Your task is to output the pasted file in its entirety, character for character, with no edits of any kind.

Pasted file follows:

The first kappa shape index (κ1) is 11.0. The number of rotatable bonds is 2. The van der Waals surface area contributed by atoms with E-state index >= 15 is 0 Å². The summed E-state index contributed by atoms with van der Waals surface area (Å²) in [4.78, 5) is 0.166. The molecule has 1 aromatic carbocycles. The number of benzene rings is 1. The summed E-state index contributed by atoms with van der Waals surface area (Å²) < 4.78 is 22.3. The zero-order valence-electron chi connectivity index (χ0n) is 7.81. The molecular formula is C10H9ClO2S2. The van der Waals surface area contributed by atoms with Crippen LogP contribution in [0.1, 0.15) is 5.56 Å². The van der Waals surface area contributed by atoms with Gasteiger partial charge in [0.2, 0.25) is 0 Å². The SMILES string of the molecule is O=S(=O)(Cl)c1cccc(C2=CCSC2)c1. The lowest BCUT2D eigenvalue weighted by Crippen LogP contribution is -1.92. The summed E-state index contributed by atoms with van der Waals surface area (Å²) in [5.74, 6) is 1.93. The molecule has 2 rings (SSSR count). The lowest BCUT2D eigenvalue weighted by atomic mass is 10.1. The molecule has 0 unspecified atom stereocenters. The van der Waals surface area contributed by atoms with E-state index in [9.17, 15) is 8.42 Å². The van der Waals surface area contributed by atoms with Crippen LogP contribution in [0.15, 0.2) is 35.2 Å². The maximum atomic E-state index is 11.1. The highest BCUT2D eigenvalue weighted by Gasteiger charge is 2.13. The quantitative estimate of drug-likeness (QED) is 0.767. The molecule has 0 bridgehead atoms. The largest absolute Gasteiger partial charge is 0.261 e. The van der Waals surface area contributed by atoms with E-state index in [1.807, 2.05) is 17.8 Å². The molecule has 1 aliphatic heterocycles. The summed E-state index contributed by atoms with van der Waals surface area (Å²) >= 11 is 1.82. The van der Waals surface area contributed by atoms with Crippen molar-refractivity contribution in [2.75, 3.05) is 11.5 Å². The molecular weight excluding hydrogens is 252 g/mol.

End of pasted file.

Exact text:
The first kappa shape index (κ1) is 11.0. The number of rotatable bonds is 2. The van der Waals surface area contributed by atoms with E-state index >= 15 is 0 Å². The summed E-state index contributed by atoms with van der Waals surface area (Å²) in [4.78, 5) is 0.166. The molecule has 1 aromatic carbocycles. The number of benzene rings is 1. The summed E-state index contributed by atoms with van der Waals surface area (Å²) < 4.78 is 22.3. The zero-order valence-electron chi connectivity index (χ0n) is 7.81. The molecular formula is C10H9ClO2S2. The van der Waals surface area contributed by atoms with Crippen LogP contribution in [0.1, 0.15) is 5.56 Å². The van der Waals surface area contributed by atoms with Gasteiger partial charge in [0.2, 0.25) is 0 Å². The SMILES string of the molecule is O=S(=O)(Cl)c1cccc(C2=CCSC2)c1. The lowest BCUT2D eigenvalue weighted by Crippen LogP contribution is -1.92. The summed E-state index contributed by atoms with van der Waals surface area (Å²) in [5.74, 6) is 1.93. The molecule has 2 rings (SSSR count). The lowest BCUT2D eigenvalue weighted by atomic mass is 10.1. The molecule has 0 unspecified atom stereocenters. The van der Waals surface area contributed by atoms with E-state index in [9.17, 15) is 8.42 Å². The van der Waals surface area contributed by atoms with Crippen LogP contribution in [0.15, 0.2) is 35.2 Å². The maximum atomic E-state index is 11.1. The highest BCUT2D eigenvalue weighted by Gasteiger charge is 2.13. The quantitative estimate of drug-likeness (QED) is 0.767. The molecule has 0 bridgehead atoms. The largest absolute Gasteiger partial charge is 0.261 e. The van der Waals surface area contributed by atoms with E-state index in [1.807, 2.05) is 17.8 Å². The molecule has 1 aliphatic heterocycles. The summed E-state index contributed by atoms with van der Waals surface area (Å²) >= 11 is 1.82. The van der Waals surface area contributed by atoms with Crippen molar-refractivity contribution in [2.75, 3.05) is 11.5 Å². The molecular weight excluding hydrogens is 252 g/mol.